Donald J. Trump has it all. Money, power, respect, and an Eastern European bride. But all his success didn't come for nothing. First, he inherited millions of dollars from his rich father, then he grabbed New York City by the balls. Now you can learn the art of negotiation, real estate, and high-quality brass in this illuminating made-for-TV special feature, Funny Or Die Presents Donald Trump's The Art Of The Deal: The Movie.Written by
The Trump cards, which are prominently mentioned in the movie, are featured in chapter two of the original book "Art Of The Deal". The chapter is called "Trump Cards - The Elements of the Deal". There are eleven cards, of which nine are mentioned in the movie (including "Have Fun"). The card "Enchance Your Location" was changed in the movie to "Improve your location" and "Protect the downside" was originally in the book called "Protect the Downside and the Upside will take care of itself". See more »
Video was supposedly made in 1988, but it's in 16:9 aspect ratio, which was not used in broadcast TV until the late 90s. See more »
At the end of the movie the following credit appears:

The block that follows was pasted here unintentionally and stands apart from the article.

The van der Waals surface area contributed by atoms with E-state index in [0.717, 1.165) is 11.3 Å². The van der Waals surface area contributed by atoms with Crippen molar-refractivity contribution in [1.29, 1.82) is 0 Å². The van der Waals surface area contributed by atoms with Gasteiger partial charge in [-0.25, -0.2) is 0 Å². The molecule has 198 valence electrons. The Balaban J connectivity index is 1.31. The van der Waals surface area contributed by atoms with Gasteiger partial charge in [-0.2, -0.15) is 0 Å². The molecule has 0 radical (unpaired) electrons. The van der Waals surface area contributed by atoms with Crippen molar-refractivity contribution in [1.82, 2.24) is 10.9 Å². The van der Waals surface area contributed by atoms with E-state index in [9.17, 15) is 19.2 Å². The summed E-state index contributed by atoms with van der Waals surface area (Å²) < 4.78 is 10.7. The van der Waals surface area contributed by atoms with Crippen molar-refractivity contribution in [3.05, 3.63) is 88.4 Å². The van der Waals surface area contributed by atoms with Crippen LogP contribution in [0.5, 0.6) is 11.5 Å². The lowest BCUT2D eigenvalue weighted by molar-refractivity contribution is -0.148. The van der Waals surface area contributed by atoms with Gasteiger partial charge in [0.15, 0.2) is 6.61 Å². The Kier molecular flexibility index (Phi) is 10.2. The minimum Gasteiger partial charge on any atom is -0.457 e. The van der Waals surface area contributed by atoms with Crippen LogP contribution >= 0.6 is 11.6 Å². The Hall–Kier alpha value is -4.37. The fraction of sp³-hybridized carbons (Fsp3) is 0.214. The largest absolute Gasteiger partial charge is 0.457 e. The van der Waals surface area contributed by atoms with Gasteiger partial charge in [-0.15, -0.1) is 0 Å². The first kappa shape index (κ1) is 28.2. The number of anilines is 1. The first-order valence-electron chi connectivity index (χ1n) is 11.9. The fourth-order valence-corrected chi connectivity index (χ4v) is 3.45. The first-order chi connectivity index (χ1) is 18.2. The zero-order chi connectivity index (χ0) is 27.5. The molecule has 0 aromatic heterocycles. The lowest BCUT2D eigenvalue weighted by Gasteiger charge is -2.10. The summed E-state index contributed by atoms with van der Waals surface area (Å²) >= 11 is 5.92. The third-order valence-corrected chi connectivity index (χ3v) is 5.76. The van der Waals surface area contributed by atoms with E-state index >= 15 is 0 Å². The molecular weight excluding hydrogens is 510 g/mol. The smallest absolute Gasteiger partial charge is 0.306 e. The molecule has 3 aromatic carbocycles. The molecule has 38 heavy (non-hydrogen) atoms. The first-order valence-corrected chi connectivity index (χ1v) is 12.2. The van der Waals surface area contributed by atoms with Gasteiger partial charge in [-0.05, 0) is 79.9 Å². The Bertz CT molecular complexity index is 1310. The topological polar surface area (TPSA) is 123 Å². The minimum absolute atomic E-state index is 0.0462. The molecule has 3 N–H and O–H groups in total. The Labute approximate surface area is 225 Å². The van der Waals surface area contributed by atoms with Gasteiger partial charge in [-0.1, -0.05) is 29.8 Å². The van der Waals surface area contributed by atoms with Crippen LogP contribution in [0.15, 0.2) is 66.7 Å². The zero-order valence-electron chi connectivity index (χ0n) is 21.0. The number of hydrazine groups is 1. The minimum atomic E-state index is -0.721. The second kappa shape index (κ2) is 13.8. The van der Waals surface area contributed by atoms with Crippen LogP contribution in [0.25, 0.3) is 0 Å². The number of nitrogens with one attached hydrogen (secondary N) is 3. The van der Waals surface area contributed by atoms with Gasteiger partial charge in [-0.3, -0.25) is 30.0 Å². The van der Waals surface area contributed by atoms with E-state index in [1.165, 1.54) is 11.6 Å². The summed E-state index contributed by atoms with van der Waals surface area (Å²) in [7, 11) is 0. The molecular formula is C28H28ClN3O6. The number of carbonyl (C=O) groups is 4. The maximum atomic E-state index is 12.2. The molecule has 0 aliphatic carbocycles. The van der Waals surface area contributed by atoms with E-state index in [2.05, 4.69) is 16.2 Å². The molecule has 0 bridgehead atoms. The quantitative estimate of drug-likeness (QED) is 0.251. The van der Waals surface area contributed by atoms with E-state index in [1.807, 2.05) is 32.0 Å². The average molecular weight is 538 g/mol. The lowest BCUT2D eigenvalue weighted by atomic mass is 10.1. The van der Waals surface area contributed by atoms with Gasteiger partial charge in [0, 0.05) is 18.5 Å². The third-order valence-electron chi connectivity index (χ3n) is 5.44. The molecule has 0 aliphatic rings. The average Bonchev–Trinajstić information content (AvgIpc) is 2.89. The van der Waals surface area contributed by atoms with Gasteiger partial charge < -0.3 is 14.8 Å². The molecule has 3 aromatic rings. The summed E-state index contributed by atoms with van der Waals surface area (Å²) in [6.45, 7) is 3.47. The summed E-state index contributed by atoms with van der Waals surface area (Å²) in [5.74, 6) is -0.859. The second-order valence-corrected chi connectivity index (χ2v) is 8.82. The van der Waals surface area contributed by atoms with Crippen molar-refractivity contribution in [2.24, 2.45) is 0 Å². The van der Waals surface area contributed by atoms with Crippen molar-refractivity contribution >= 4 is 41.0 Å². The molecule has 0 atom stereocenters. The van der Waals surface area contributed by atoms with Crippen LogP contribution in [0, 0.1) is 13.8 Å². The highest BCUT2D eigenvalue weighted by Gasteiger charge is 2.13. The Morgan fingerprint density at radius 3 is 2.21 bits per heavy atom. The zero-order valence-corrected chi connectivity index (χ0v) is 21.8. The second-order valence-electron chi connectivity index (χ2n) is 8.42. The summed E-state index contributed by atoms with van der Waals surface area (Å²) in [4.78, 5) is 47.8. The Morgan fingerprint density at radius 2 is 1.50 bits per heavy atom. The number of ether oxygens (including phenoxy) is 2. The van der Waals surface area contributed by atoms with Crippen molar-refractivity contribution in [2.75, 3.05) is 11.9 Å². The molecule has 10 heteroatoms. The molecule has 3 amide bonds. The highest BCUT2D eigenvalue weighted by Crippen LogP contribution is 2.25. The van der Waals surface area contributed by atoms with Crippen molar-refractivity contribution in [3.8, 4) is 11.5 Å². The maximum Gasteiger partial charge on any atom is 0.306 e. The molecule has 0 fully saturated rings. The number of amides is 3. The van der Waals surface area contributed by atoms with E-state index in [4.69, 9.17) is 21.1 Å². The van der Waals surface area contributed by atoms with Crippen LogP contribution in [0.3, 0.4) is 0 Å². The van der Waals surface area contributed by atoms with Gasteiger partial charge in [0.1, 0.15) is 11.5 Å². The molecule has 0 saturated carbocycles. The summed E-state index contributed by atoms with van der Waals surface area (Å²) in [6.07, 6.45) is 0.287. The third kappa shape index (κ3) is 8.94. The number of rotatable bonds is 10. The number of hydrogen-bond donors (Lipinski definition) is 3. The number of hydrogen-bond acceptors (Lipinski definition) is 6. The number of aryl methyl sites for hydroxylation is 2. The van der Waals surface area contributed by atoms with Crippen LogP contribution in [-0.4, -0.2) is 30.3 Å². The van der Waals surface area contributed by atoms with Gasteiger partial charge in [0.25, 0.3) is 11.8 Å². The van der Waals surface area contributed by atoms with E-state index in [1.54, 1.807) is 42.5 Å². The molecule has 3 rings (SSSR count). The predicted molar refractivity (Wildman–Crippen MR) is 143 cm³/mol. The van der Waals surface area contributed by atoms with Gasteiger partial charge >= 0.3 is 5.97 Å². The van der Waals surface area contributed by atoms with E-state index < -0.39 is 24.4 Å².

Some of the characters appearing in this fake TV Movie may be based on real people, but we took huge liberties and basically made a bunch of stuff up for laughs. With the exception of Alf. He is not real. He is a puppet, and Melmac is not a real planet. And if Melmac was real, it doesn't exist anymore because it exploded. Anyway, even if Alf really lived, he probably wouldn't have been Donald Trump's best man as the filmmakers don't think they would have been that close. May be would have been an user at the wedding or the DJ at the reception? Doesn't matter. See more »
Context: I am not American, and do not live in the US.
In many ways, this could be compared to the 2015 HBO TV-movie 7 Days in Hell. It's essentially a long skit based around one central idea, featuring a number of celebrity cameos. It's something where those involved obviously must have had great fun making it, and that joy is transferred to the viewer.
There is also a case to be made for a comparison between this and 2015s Kung Fury. Both rely heavily on replicating (and exaggerating) the looks and feel of popular media from a former decade (specifically the 80s).
While I can not be sure about their motives, it's easy to imagine that the people involved with this meant this as a sort of satirical reflection over Trump's character, or as an comedic attack on him. Because of Trump's way of handling his legacy and public image (basically not caring), this is not a very successful game plan. And because the caricature of Trump in this movie is (sadly) believable, it never becomes all that funny.
26 of 42 people found this review helpful.
Was this review helpful to you?
| Report this